Impact of UK Colorectal Cancer Screening Pilot on primary care

Ruth Jepson, David Weller, Jeremy Walker

Research output: Contribution to journalArticlepeer-review


Background. The UK Screening Pilot has recently been completed to evaluate the feasibility of screening using the faecal occult blood test. Screening will be phased in over the next several years, and it is important to consider the impact on the NHS workforce. Aim. To determine the impact of the UK Colorectal Cancer Screening Pilot on primary care workload. Design of study. A retrospective survey and prospective audit of general practice staff. Setting. General practice. Method. Workload impact was assessed using a postal questionnaire and a prospective audit of activity in participating practices, Questionnares were sent to practices that had been involved in the Pilot between 6 weeks and 1 year previously. They were sent to a random sample of 59 practices in Scotland and 60 practices in England between February 2001 and March 2002. Audit forms were sent prospectively to 60 practices involved in the Pilot between May 2001 and September 2002. Results. Sixty-seven per cent of GPs, 82% of practice managers, 69% of practice nurses, and 70% of receptionists responded to the questionnaire. Of 60 practices contacted to take part in the workload audit, 38 returned completed 'workload impact audit' forms. Most practice staff indicated they spent 2% or less of their time during the screening period on Pilot-related activities. Forty per cent of GPs thought that a national colorectel cancer screening programme would substantially impact on the workload in primary care. However, there were variations by country: practice staff in Scotland were more likely to think that it would substantially impact on workload than practice staff in England (44.7% versus 26.6%). Conclusions. The surveys and audit demonstrate to the Pilot has had a discernible, albeit modest, impact on workload in primary care. Workload of particular significance to primary care personnel includes increases in paperwork, administration, and information provision to patients. The majority of primary care staff support the introduction of a colorectal cancer screening programme. However, there is a strong perception, particularly among GPs, that a national programme of faecal occult blood test screening will impact significantly on workload in primary care, and that primary care-based activities generated through screening should be adequately resourced and remunerated. © British Journal of General Practice 2005.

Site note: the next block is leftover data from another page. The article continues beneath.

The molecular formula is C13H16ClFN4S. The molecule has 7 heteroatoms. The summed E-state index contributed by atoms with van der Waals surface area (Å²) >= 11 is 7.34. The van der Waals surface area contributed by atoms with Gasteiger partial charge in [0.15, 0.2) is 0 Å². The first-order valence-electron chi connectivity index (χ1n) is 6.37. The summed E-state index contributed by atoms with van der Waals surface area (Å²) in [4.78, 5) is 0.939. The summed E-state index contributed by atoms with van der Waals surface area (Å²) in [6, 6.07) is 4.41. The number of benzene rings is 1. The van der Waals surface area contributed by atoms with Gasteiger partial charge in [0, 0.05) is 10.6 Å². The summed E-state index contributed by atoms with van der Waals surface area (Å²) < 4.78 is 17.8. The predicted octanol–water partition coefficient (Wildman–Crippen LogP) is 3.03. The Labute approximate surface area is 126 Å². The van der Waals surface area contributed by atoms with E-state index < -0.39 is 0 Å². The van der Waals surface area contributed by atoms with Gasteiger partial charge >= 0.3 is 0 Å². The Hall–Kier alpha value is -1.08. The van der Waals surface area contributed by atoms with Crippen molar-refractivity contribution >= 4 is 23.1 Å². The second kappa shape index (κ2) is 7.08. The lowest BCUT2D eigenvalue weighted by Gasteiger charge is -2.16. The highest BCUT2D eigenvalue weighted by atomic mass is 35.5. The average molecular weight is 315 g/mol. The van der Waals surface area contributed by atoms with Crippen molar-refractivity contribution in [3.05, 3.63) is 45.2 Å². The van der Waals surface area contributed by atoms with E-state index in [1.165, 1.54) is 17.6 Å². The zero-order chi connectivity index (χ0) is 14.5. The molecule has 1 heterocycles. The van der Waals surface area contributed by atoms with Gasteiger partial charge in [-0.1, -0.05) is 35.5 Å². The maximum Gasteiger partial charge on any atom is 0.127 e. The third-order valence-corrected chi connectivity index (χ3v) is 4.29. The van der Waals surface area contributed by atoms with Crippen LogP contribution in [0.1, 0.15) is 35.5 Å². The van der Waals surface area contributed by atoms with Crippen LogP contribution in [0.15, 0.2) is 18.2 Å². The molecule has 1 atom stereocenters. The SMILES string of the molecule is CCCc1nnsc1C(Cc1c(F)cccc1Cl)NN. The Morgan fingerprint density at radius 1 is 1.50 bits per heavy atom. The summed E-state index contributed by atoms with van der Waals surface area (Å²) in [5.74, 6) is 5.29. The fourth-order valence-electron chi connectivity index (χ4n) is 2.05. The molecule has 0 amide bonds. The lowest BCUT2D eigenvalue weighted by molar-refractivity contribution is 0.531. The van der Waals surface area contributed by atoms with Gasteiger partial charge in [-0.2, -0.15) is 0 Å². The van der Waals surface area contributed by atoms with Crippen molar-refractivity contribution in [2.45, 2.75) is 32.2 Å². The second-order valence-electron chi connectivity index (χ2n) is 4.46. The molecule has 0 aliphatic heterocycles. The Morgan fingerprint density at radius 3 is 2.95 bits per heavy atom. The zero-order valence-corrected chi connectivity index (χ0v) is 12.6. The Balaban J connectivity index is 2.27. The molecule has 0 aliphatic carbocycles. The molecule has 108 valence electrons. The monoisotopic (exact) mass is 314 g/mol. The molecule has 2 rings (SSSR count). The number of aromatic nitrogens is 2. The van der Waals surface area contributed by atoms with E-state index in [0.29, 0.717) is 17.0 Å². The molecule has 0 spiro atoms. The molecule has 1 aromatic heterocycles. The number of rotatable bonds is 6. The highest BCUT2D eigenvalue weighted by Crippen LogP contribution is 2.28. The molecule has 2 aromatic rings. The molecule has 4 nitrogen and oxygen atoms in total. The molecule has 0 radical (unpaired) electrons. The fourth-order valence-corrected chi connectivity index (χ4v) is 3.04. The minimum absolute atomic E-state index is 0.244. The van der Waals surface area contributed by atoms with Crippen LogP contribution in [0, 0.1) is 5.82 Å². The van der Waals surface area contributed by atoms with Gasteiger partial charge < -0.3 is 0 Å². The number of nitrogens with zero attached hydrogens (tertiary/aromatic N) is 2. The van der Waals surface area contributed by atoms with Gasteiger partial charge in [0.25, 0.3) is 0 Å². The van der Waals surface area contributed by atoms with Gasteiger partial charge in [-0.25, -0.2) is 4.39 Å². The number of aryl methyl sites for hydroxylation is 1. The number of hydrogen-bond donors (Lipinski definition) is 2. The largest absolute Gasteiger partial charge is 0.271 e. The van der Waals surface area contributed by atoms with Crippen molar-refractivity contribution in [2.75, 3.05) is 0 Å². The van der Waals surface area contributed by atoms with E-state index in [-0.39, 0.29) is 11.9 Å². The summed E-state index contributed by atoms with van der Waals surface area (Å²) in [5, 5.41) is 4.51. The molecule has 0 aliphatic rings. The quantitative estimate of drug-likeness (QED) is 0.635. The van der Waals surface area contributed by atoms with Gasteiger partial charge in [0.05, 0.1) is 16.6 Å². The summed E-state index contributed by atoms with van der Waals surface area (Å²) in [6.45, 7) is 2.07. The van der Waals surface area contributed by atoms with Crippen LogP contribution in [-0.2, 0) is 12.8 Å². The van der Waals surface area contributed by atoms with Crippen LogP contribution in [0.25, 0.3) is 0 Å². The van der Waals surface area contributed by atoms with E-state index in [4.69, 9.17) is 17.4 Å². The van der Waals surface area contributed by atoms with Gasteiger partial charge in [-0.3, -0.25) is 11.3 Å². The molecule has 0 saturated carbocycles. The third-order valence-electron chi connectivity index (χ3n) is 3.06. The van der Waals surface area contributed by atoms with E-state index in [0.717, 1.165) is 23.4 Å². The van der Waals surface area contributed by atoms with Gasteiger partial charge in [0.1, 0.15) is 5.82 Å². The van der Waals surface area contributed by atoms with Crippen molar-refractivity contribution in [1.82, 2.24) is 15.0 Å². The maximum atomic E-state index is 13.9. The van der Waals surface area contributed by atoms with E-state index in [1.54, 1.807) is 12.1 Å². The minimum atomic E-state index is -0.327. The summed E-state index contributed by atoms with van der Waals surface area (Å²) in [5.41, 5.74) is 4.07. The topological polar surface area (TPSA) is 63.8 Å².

Original languageEnglish
Pages (from-to)20-25
Number of pages6
JournalBritish Journal of General Practice
Issue number510
Publication statusPublished - 1 Jan 2005


  • Cancer screening
  • Evaluation
  • Primary health care
  • Workload


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